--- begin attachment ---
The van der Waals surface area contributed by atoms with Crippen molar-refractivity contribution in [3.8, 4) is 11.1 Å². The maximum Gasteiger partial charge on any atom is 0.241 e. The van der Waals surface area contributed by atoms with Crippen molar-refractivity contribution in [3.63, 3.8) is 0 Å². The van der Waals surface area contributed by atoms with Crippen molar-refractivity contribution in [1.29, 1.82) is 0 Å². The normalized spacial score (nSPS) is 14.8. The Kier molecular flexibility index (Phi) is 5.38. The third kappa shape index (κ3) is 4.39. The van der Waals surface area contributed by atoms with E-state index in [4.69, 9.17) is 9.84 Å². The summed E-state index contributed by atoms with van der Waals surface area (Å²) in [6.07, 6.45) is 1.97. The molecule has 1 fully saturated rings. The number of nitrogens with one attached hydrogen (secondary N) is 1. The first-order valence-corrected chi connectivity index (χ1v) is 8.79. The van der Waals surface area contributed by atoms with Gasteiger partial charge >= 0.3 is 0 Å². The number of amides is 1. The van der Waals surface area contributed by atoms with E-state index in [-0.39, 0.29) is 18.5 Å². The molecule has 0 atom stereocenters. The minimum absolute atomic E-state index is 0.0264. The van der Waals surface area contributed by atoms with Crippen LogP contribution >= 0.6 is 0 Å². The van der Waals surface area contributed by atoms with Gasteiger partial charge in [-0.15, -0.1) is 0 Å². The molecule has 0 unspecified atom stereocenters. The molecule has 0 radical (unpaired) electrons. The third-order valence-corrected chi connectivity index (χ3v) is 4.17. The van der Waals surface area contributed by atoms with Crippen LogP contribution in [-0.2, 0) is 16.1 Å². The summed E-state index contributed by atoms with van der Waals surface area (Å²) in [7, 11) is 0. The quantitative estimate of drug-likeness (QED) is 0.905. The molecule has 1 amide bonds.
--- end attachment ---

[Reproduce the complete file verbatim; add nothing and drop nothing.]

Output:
The van der Waals surface area contributed by atoms with Crippen molar-refractivity contribution in [3.8, 4) is 11.1 Å². The maximum Gasteiger partial charge on any atom is 0.241 e. The van der Waals surface area contributed by atoms with Crippen molar-refractivity contribution in [3.63, 3.8) is 0 Å². The van der Waals surface area contributed by atoms with Crippen molar-refractivity contribution in [1.29, 1.82) is 0 Å². The normalized spacial score (nSPS) is 14.8. The Kier molecular flexibility index (Phi) is 5.38. The third kappa shape index (κ3) is 4.39. The van der Waals surface area contributed by atoms with E-state index in [4.69, 9.17) is 9.84 Å². The summed E-state index contributed by atoms with van der Waals surface area (Å²) in [6.07, 6.45) is 1.97. The molecule has 1 fully saturated rings. The number of nitrogens with one attached hydrogen (secondary N) is 1. The first-order valence-corrected chi connectivity index (χ1v) is 8.79. The van der Waals surface area contributed by atoms with Gasteiger partial charge >= 0.3 is 0 Å². The number of amides is 1. The van der Waals surface area contributed by atoms with E-state index in [-0.39, 0.29) is 18.5 Å². The molecule has 0 atom stereocenters. The minimum absolute atomic E-state index is 0.0264. The van der Waals surface area contributed by atoms with Crippen LogP contribution >= 0.6 is 0 Å². The van der Waals surface area contributed by atoms with Gasteiger partial charge in [-0.15, -0.1) is 0 Å². The molecule has 0 unspecified atom stereocenters. The molecule has 0 radical (unpaired) electrons. The third-order valence-corrected chi connectivity index (χ3v) is 4.17. The van der Waals surface area contributed by atoms with Crippen LogP contribution in [-0.2, 0) is 16.1 Å². The summed E-state index contributed by atoms with van der Waals surface area (Å²) in [7, 11) is 0. The quantitative estimate of drug-likeness (QED) is 0.905. The molecule has 1 amide bonds.